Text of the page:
WillaKenzie Estate Pinot Gris 2011
Pinot Gris/Grigio from Willamette Valley, Oregon
Creamy pale-gold in color, with estery aromas of fresh pear blossom and juicy green apple. Tropical notes from the nose become bright Meyer lemon, pink grapefruit, cranberry, and orange peel on the palate. The entry is rich and clean building to a slightly tangy, lingering finish. Due to its lovely balance and acid, this Pinot Gris will age well for 3 to 5 years from release. Serve slightly chilled.
We recommend this wine by itself as an aperitif or paired with a summer dish such as Thai smoked salmon, or grilled asparagus served with a sauce maltaise (a hollandaise made with blanched orange zest and blood orange).
The Wine Advocate - "'This is pressed directly, with no skin contact,' notes Bernard Lacroute of WillaKenzie's tank-rendered, (virtually) lactose-free, lees-enriched 2011 Pinot Gris, 'but, perhaps strangely enough, we like some oxidation, so we don't add much SO2.' The succulent peachy fruit I associate with this grape (at least, at its best) is very much in evidence on the nose as well as on a refreshing yet subtly creamy palate. Wood smoke and mint accent the peach, supplemented by honeydew melon, and lead to a lusciously lingering finish. It can be done: a Willamette Pinot Gris recognizably of its grape; possessed of enticement, textural allure, and refreshment; and modestly priced. What's more, based on my observation of a three and a half year old Pinot Blanc vinified the same way, I suspect that this Pinot Gris will have a correspondingly useful bottle life."
Wine & Spirits - "Scent of apple and fruit blossom give way to weighty, full-bodied flavors of ripe apple and pear, with more than enough acidity to drive all that fruit through the finish. Pair with something rich, like a pork chop."
WillaKenzie Estate Winery
WillaKenzie Estate is located in Oregon's Willamette Valley on rolling hillsides in the Chehalem Mountains. The winery was named after the Willakenzie soil on which the vineyards are planted to convey the influence that the soil imparts on the wine's flavors and aromas. The vineyards are planted with grapes of the Pinot family, mostly new Dijon clones of Pinot Noir and Pinot Gris from Alsace. Pinot Noir and Pinot Gris are cool climate grapes, which are particularly well adapted to Oregon. View all WillaKenzie Estate Wines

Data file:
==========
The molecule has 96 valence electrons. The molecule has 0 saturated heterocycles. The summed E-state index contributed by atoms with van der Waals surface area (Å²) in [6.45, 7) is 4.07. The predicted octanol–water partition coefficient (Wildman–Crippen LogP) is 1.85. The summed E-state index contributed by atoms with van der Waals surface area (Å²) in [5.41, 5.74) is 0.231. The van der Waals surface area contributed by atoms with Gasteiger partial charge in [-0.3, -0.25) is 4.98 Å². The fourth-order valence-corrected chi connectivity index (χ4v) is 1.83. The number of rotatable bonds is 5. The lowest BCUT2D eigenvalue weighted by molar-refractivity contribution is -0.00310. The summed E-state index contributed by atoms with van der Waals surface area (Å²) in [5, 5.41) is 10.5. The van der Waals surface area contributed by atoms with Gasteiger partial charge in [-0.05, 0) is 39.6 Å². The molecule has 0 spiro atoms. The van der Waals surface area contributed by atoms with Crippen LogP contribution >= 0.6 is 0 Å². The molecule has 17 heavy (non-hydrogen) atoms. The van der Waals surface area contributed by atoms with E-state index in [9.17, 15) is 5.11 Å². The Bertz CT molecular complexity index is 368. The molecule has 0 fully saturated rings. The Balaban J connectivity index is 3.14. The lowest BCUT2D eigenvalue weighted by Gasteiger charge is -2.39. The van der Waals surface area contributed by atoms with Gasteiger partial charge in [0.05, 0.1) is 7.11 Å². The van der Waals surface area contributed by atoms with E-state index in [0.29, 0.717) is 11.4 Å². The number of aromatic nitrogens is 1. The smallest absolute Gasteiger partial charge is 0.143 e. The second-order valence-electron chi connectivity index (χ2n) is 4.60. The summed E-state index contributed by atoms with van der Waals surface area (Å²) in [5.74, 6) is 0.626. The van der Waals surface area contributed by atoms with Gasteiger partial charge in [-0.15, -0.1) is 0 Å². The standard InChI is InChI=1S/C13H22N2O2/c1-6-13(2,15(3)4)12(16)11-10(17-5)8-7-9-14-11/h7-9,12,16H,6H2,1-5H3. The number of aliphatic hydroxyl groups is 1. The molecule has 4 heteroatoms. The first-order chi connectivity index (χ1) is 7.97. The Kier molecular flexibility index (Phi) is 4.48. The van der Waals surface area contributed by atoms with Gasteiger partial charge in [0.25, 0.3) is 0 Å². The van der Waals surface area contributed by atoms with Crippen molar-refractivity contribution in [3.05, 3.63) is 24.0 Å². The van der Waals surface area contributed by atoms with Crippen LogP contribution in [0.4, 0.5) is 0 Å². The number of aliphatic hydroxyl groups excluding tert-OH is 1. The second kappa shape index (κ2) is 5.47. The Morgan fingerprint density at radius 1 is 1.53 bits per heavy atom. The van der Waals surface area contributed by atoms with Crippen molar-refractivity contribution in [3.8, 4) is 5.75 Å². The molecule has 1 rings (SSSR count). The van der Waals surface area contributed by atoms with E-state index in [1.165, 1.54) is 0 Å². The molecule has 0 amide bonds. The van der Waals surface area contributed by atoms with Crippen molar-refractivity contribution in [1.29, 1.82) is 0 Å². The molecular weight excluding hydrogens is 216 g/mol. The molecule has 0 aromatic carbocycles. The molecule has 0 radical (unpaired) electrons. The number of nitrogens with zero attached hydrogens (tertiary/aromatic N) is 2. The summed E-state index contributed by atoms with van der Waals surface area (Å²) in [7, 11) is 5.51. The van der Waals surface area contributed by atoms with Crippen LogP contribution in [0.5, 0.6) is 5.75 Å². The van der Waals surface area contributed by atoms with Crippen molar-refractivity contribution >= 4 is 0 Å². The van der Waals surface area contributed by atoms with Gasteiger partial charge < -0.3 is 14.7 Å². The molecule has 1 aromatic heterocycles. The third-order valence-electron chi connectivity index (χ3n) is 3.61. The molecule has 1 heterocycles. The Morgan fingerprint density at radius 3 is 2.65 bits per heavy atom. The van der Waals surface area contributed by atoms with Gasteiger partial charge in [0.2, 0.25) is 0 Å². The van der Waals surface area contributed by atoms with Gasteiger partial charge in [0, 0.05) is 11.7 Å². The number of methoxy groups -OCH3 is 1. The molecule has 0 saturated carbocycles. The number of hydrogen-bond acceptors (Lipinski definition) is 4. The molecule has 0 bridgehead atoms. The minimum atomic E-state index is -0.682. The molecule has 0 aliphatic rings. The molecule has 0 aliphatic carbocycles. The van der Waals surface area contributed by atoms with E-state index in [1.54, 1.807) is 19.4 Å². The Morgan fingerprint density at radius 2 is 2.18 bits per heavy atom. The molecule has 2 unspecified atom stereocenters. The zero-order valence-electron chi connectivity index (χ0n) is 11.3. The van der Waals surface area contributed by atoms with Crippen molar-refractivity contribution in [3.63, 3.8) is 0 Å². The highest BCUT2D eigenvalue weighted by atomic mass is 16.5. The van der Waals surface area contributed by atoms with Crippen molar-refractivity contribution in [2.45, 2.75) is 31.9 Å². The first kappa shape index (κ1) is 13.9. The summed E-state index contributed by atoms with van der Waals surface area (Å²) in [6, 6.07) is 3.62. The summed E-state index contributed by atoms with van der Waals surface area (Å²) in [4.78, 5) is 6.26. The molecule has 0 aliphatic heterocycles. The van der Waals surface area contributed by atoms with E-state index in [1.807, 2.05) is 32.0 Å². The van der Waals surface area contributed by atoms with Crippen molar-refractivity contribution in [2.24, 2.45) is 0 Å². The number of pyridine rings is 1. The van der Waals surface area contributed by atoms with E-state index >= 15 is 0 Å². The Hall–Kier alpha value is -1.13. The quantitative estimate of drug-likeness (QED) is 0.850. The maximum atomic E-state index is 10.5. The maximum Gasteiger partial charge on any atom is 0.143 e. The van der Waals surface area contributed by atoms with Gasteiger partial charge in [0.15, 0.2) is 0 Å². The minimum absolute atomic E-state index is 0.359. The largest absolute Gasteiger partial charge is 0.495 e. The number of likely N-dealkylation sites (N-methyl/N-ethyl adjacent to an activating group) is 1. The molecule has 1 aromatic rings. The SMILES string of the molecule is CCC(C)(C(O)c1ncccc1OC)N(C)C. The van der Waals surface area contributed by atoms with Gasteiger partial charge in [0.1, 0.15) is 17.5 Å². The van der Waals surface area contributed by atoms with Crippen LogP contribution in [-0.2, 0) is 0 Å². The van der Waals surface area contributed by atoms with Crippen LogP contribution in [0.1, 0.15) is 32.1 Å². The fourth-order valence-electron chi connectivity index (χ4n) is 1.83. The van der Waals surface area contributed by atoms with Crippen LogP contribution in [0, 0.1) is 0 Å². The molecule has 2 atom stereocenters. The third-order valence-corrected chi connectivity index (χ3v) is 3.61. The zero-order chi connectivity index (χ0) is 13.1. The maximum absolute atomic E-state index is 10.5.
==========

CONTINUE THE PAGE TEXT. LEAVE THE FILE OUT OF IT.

About Willamette ValleyView a map of Willamette Valley wineries (will-AAM-it)
Named for the river that runs through the valley from Portland to Eugene, Willamette Valley is home to some of the best Pinot Noir vineyards in the Northwest. While along the same north/south line as Seattle, the Willamette Valley is protected from Pacific rains by the Coast Range on the western border and the Cascade Ranges to the east. Though sunshine is typically plentiful, rainfall can occasionally be tricky, and the wines here vary vintage to vintage. Within the Willamette Valley are are number of sub-regions, including McMinnville, Dundee and Yamhill.
Notable FactsThe valley is known for its Pinots – Pinot Noir and Pinot Gris. With a climate similar to Burgundy – in rainfall, sunlight hours and other climate factors – Pinot Noir has flourished here. Pinot Noir in Oregon produces wines that are fruit forward, yet complex, some with good agebility.
Other than Pinot Noir, many wineries grow Pinot Gris and Chardonnay. Pinot Gris from Oregon is delightful in its texture and food friendliness. Chardonnay in the valley adapts well to the cool climate and produces lean, elegant wines.
About OregonOregon has long been an agricultural state, producing everything from hazelnuts to cattle. The Willamette Valley in particular is a fertile basin for all sorts of produce. Not quite pegged as a wine state, in 1965, a UC Davis graduate named David Lett decided that the Willamette's climate mirrored that of Burgundy in France. With that in mind, he decided to plant some Pinot Noir clones to see how they did. And a good gamble it was. The Willamette is now one of the only regions in the world to focus solely on Pinot Noir as its red variety. Also known for Chardonnay and Pinot Gris. The southern part of Oregon has been slower in delving into the world wine market, but has been making excellent strides with their Rhone style varietals, like Syrah and Grenache. There are also coastal regions producing promising wines.
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Alcohol By Volume Guide
Wine Style Guide
Light & Crisp
- Light to medium bodied wines that are high in acid and light to medium fruit. Typically no oak.
Fruity & Smooth
- Light to medium bodied wines with lots of juicy fruit, typically medium acid and medium oak.
Rich & Creamy
- Full bodied wines that have typically undergone malo-lactic fermentation and/or spent time in oak.
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